There is something oddly liberating about watching a political primary race in which you have absolutely no vested stake. As a Democrat in South Carolina, I already know without question that I will be voting for whoever wins the Democratic primary to be governor of the state, regardless of how the Republican primary plays out.
I also know that if history is any guide, South Carolina's ongoing status as a deep red state means that my preferred candidate probably will not win the general election in November. But that does not prevent me from having a passing, morbid curiosity in seeing the depths to which the Republican candidates will go to both sling mud at one another and try to show primary voters how conservative they are.
This was what happened at the recent Republican gubernatorial debate on June 5 and what continues to happen in television and radio commercials leading up to the Republican primary. The candidates continue to churn out "red meat," or well-worn tropes supporting gun rights, preserving the rights of the unborn, and bashing illegal immigrants. Apparently, polling told each of them that this would appeal to right-wing voters (which is probably true). Although the same themes were used by Donald Trump to convincingly win the South Carolina presidential primary, they seem maddeningly redundant when repeated ad nauseam during a state election campaign.
My dispassionate interest in the Republican primary seems akin to how a vegan must feel at a fine steak house. Candidates dole out plate after plate of "red meat," none of which seems remotely appealing. But for die-hard conservative carnivores in South Carolina, they can't help but to eat it up. While the five candidates sounded remarkably similar on the hot button issues, let's compare how the frontrunners ran their campaigns in particular.
McMaster seems in every way to represent South Carolina's good old boy system. Although he has the benefit of being an early and vocal advocate for President Donald Trump, everything else about him cries establishment Republican. He has previously served as the state's lieutenant governor, attorney general, and chairman of the state Republican Party. And now that he's served as governor after former Gov. Nikki Haley was called up to the big leagues, McMaster is the candidate who has been there and done that. There is absolutely no reason to believe that he will do anything different if elected governor than what he is doing now.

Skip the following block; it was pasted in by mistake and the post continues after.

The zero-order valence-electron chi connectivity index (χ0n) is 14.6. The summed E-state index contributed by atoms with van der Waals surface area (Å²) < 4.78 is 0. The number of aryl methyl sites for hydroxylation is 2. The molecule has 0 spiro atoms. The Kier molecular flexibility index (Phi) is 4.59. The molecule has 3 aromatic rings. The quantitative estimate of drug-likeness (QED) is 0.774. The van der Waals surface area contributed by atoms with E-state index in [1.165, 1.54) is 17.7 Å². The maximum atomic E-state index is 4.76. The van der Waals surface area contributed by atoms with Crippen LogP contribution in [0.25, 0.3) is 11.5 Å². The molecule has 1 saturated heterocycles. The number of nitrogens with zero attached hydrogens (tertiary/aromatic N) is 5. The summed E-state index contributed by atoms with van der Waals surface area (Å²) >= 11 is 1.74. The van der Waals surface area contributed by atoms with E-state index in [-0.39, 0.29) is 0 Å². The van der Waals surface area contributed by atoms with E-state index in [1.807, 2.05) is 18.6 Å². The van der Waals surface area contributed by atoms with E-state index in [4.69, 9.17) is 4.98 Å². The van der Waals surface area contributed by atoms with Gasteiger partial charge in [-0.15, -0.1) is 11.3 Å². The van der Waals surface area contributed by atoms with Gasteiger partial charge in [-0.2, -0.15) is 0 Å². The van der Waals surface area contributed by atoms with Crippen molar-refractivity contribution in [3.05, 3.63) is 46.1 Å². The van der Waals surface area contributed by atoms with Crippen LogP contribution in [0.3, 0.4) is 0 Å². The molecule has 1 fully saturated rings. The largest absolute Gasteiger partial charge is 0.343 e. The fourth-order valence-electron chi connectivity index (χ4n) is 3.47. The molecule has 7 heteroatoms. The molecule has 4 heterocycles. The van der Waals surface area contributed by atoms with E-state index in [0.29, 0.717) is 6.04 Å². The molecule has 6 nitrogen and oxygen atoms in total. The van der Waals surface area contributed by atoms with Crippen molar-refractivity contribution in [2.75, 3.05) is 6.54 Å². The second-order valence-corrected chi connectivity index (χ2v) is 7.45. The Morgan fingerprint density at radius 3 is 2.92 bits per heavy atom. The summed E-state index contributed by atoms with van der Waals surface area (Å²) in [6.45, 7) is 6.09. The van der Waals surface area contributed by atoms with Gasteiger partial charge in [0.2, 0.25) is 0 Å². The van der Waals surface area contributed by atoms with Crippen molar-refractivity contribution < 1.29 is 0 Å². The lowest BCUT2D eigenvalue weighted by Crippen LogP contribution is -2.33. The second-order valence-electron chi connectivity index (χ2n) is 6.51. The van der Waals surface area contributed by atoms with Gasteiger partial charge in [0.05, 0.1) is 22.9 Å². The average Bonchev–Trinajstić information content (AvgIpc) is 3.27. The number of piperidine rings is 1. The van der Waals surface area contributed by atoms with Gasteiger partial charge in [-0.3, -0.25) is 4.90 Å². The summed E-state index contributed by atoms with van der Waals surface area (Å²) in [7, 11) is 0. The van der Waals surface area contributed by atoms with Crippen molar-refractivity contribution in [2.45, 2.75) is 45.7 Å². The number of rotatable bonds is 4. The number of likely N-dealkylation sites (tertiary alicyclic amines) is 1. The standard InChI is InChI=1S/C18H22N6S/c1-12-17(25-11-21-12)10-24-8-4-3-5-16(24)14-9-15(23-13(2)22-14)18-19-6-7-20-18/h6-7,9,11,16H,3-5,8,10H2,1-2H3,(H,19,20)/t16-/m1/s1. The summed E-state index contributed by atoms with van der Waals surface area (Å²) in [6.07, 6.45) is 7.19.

By contrast, self-described "conservative buzzsaw" Catherine Templeton is anything but an establishment Republican. The closest thing to a protest candidate in the race, her candidacy was born of her controversial time spent as the director of the Department of Labor, Licensing, and Regulation and the Department of Health and Environmental Control. She campaigns as an outsider willing to take on the system, but, along with a brief stint at the State Ports Authority, cycling through three state agencies in a few years hardly qualifies her as such.
Templeton's commercials win her the award for "most likely to pander to the Republican base." The sight of her shooting a rattlesnake with a revolver comes perilously close to self-parody, and her claims that she somehow took on the Obama administration and won are similarly laughable. Signaling that she was anti-Obama will surely win her some primary votes, but being a shill for conservative orthodoxy falls far short of suggesting why she deserves to be elected as the next governor of South Carolina.
Oddly enough, John Warren comes across as the real outsider and most genuine candidate in the race. A Greenville businessman, he also is a former Marine, war veteran, and has the least political mileage of the frontrunners. Recent polls show him closing to within the margin of error just behind Templeton. He also seems to actually believe what he says in his campaign ads rather than simply trying to be South Carolina's Donald Trump. (This is not necessarily a good thing.) Still, there is something oddly refreshing about his candidacy which is conspicuously absent from the other two.
None of this may actually matter. Trump has signaled his support for the incumbent governor, primarily because McMaster supported him early in his primary presidential campaign. In a state where Trump's popularity is at an all-time high, this endorsement may well be the deciding factor in the race. And yet another reason I'll be voting Democrat.